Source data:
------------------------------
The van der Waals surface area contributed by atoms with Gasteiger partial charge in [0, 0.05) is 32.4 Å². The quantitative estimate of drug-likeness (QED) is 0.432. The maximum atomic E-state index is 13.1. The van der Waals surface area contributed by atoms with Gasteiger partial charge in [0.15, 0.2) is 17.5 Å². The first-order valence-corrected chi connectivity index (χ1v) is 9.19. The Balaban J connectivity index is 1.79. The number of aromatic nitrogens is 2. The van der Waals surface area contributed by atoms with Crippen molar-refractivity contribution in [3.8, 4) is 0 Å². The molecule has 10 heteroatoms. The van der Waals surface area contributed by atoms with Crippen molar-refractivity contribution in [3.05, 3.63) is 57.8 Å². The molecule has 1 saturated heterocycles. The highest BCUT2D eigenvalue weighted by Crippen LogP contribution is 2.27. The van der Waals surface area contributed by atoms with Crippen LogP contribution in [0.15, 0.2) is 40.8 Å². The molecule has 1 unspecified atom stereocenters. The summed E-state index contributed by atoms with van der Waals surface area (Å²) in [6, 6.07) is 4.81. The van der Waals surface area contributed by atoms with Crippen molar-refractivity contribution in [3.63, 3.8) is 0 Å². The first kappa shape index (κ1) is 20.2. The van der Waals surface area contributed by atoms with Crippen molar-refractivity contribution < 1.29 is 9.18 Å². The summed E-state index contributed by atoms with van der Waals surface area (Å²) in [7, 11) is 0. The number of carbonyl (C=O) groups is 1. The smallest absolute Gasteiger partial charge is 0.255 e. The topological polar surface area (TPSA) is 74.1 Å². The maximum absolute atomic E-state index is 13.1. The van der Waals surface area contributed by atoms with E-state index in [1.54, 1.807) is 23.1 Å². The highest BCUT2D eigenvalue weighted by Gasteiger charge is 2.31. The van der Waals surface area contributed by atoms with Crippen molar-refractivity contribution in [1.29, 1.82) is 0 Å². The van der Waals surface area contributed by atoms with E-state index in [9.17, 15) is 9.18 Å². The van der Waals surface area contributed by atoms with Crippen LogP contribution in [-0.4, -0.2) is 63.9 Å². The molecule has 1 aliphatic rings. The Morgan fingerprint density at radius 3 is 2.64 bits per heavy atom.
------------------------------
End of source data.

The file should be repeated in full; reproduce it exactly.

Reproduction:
The van der Waals surface area contributed by atoms with Gasteiger partial charge in [0, 0.05) is 32.4 Å². The quantitative estimate of drug-likeness (QED) is 0.432. The maximum atomic E-state index is 13.1. The van der Waals surface area contributed by atoms with Gasteiger partial charge in [0.15, 0.2) is 17.5 Å². The first-order valence-corrected chi connectivity index (χ1v) is 9.19. The Balaban J connectivity index is 1.79. The number of aromatic nitrogens is 2. The van der Waals surface area contributed by atoms with Crippen molar-refractivity contribution in [3.8, 4) is 0 Å². The molecule has 10 heteroatoms. The van der Waals surface area contributed by atoms with Crippen molar-refractivity contribution in [3.05, 3.63) is 57.8 Å². The molecule has 1 saturated heterocycles. The highest BCUT2D eigenvalue weighted by Crippen LogP contribution is 2.27. The van der Waals surface area contributed by atoms with Crippen LogP contribution in [0.15, 0.2) is 40.8 Å². The molecule has 1 unspecified atom stereocenters. The summed E-state index contributed by atoms with van der Waals surface area (Å²) in [6, 6.07) is 4.81. The van der Waals surface area contributed by atoms with Crippen molar-refractivity contribution in [3.63, 3.8) is 0 Å². The first kappa shape index (κ1) is 20.2. The van der Waals surface area contributed by atoms with Crippen molar-refractivity contribution < 1.29 is 9.18 Å². The summed E-state index contributed by atoms with van der Waals surface area (Å²) in [7, 11) is 0. The number of carbonyl (C=O) groups is 1. The smallest absolute Gasteiger partial charge is 0.255 e. The topological polar surface area (TPSA) is 74.1 Å². The maximum absolute atomic E-state index is 13.1. The van der Waals surface area contributed by atoms with E-state index in [1.54, 1.807) is 23.1 Å². The highest BCUT2D eigenvalue weighted by Gasteiger charge is 2.31. The van der Waals surface area contributed by atoms with Crippen molar-refractivity contribution in [1.29, 1.82) is 0 Å². The van der Waals surface area contributed by atoms with E-state index in [9.17, 15) is 9.18 Å². The van der Waals surface area contributed by atoms with Crippen LogP contribution in [-0.4, -0.2) is 63.9 Å². The molecule has 1 aliphatic rings. The Morgan fingerprint density at radius 3 is 2.64 bits per heavy atom.